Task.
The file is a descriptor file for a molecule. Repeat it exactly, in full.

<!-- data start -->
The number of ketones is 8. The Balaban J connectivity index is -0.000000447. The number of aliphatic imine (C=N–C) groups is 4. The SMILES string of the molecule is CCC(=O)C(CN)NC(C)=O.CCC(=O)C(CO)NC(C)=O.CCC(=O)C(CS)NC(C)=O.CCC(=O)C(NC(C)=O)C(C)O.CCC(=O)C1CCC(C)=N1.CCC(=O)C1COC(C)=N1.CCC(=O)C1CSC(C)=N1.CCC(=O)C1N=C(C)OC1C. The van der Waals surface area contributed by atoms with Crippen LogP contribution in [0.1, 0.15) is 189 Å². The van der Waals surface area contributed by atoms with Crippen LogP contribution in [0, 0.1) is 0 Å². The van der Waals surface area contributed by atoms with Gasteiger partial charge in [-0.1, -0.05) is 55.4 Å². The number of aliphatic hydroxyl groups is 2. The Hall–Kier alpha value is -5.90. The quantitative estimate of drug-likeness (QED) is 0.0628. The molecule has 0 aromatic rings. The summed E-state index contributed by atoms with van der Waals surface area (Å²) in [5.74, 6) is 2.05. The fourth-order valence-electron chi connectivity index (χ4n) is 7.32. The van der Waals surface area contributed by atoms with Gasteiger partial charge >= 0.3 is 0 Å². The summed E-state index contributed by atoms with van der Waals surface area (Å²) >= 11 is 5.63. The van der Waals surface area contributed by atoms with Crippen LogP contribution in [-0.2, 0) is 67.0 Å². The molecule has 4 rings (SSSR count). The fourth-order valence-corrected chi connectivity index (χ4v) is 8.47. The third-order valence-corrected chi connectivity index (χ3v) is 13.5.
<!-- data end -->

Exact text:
The number of ketones is 8. The Balaban J connectivity index is -0.000000447. The number of aliphatic imine (C=N–C) groups is 4. The SMILES string of the molecule is CCC(=O)C(CN)NC(C)=O.CCC(=O)C(CO)NC(C)=O.CCC(=O)C(CS)NC(C)=O.CCC(=O)C(NC(C)=O)C(C)O.CCC(=O)C1CCC(C)=N1.CCC(=O)C1COC(C)=N1.CCC(=O)C1CSC(C)=N1.CCC(=O)C1N=C(C)OC1C. The van der Waals surface area contributed by atoms with Crippen LogP contribution in [0.1, 0.15) is 189 Å². The van der Waals surface area contributed by atoms with Crippen LogP contribution in [0, 0.1) is 0 Å². The van der Waals surface area contributed by atoms with Gasteiger partial charge in [-0.1, -0.05) is 55.4 Å². The number of aliphatic hydroxyl groups is 2. The Hall–Kier alpha value is -5.90. The quantitative estimate of drug-likeness (QED) is 0.0628. The molecule has 0 aromatic rings. The summed E-state index contributed by atoms with van der Waals surface area (Å²) in [5.74, 6) is 2.05. The fourth-order valence-electron chi connectivity index (χ4n) is 7.32. The van der Waals surface area contributed by atoms with Gasteiger partial charge >= 0.3 is 0 Å². The summed E-state index contributed by atoms with van der Waals surface area (Å²) >= 11 is 5.63. The van der Waals surface area contributed by atoms with Crippen LogP contribution in [-0.2, 0) is 67.0 Å². The molecule has 4 rings (SSSR count). The fourth-order valence-corrected chi connectivity index (χ4v) is 8.47. The third-order valence-corrected chi connectivity index (χ3v) is 13.5.